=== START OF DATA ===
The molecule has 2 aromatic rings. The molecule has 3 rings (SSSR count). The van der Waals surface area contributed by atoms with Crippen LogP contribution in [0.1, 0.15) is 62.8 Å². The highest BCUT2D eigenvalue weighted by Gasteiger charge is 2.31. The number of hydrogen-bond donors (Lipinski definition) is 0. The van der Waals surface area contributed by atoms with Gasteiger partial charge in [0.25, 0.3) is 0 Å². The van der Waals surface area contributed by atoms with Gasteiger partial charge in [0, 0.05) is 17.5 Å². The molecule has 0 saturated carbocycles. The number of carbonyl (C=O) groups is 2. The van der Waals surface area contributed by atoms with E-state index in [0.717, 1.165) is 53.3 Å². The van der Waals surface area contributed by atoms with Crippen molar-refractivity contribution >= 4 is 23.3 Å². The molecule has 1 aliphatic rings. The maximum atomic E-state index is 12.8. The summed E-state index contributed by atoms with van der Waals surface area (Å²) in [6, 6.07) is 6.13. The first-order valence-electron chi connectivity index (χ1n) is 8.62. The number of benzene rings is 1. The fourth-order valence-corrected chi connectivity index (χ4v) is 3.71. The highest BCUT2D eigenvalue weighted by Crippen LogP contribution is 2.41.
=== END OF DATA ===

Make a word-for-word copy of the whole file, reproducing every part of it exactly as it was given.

The molecule has 2 aromatic rings. The molecule has 3 rings (SSSR count). The van der Waals surface area contributed by atoms with Crippen LogP contribution in [0.1, 0.15) is 62.8 Å². The highest BCUT2D eigenvalue weighted by Gasteiger charge is 2.31. The number of hydrogen-bond donors (Lipinski definition) is 0. The van der Waals surface area contributed by atoms with Gasteiger partial charge in [0.25, 0.3) is 0 Å². The van der Waals surface area contributed by atoms with Gasteiger partial charge in [0, 0.05) is 17.5 Å². The molecule has 0 saturated carbocycles. The number of carbonyl (C=O) groups is 2. The van der Waals surface area contributed by atoms with E-state index in [0.717, 1.165) is 53.3 Å². The van der Waals surface area contributed by atoms with Crippen molar-refractivity contribution >= 4 is 23.3 Å². The molecule has 1 aliphatic rings. The maximum atomic E-state index is 12.8. The summed E-state index contributed by atoms with van der Waals surface area (Å²) in [6, 6.07) is 6.13. The first-order valence-electron chi connectivity index (χ1n) is 8.62. The number of benzene rings is 1. The fourth-order valence-corrected chi connectivity index (χ4v) is 3.71. The highest BCUT2D eigenvalue weighted by Crippen LogP contribution is 2.41.